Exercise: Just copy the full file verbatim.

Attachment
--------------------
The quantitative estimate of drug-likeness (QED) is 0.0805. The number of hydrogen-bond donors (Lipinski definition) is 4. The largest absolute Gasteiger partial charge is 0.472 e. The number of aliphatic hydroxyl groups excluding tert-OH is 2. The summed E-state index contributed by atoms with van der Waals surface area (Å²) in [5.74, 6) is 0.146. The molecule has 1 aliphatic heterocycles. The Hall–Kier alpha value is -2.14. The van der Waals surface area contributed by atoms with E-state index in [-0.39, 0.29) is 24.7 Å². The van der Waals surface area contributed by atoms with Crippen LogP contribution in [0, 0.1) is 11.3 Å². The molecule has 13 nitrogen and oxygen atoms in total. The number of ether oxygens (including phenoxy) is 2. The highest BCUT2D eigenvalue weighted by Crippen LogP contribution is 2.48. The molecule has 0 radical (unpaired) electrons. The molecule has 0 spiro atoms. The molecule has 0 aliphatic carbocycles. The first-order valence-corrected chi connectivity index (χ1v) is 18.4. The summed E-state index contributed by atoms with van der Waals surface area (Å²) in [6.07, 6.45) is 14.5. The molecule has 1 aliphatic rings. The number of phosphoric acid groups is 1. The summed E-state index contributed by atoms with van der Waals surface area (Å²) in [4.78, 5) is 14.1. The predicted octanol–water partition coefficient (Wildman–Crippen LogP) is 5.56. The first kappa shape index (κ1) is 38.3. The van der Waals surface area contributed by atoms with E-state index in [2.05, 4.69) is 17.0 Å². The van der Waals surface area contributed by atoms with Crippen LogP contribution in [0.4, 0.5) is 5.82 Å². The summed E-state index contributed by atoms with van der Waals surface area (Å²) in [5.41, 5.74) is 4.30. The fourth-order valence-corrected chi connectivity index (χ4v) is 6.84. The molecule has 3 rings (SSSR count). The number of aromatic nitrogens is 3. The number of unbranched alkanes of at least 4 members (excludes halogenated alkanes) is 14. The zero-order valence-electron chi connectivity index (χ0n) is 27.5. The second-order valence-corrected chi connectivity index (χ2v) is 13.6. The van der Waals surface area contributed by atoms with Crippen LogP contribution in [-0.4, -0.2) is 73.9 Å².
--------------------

The quantitative estimate of drug-likeness (QED) is 0.0805. The number of hydrogen-bond donors (Lipinski definition) is 4. The largest absolute Gasteiger partial charge is 0.472 e. The number of aliphatic hydroxyl groups excluding tert-OH is 2. The summed E-state index contributed by atoms with van der Waals surface area (Å²) in [5.74, 6) is 0.146. The molecule has 1 aliphatic heterocycles. The Hall–Kier alpha value is -2.14. The van der Waals surface area contributed by atoms with E-state index in [-0.39, 0.29) is 24.7 Å². The van der Waals surface area contributed by atoms with Crippen LogP contribution in [0, 0.1) is 11.3 Å². The molecule has 13 nitrogen and oxygen atoms in total. The number of ether oxygens (including phenoxy) is 2. The highest BCUT2D eigenvalue weighted by Crippen LogP contribution is 2.48. The molecule has 0 radical (unpaired) electrons. The molecule has 0 spiro atoms. The molecule has 0 aliphatic carbocycles. The first-order valence-corrected chi connectivity index (χ1v) is 18.4. The summed E-state index contributed by atoms with van der Waals surface area (Å²) in [6.07, 6.45) is 14.5. The molecule has 1 aliphatic rings. The number of phosphoric acid groups is 1. The summed E-state index contributed by atoms with van der Waals surface area (Å²) in [4.78, 5) is 14.1. The predicted octanol–water partition coefficient (Wildman–Crippen LogP) is 5.56. The first kappa shape index (κ1) is 38.3. The van der Waals surface area contributed by atoms with E-state index in [2.05, 4.69) is 17.0 Å². The van der Waals surface area contributed by atoms with Crippen LogP contribution in [0.4, 0.5) is 5.82 Å². The summed E-state index contributed by atoms with van der Waals surface area (Å²) in [5.41, 5.74) is 4.30. The fourth-order valence-corrected chi connectivity index (χ4v) is 6.84. The molecule has 3 rings (SSSR count). The number of aromatic nitrogens is 3. The number of unbranched alkanes of at least 4 members (excludes halogenated alkanes) is 14. The zero-order valence-electron chi connectivity index (χ0n) is 27.5. The second-order valence-corrected chi connectivity index (χ2v) is 13.6. The van der Waals surface area contributed by atoms with Crippen LogP contribution in [-0.4, -0.2) is 73.9 Å².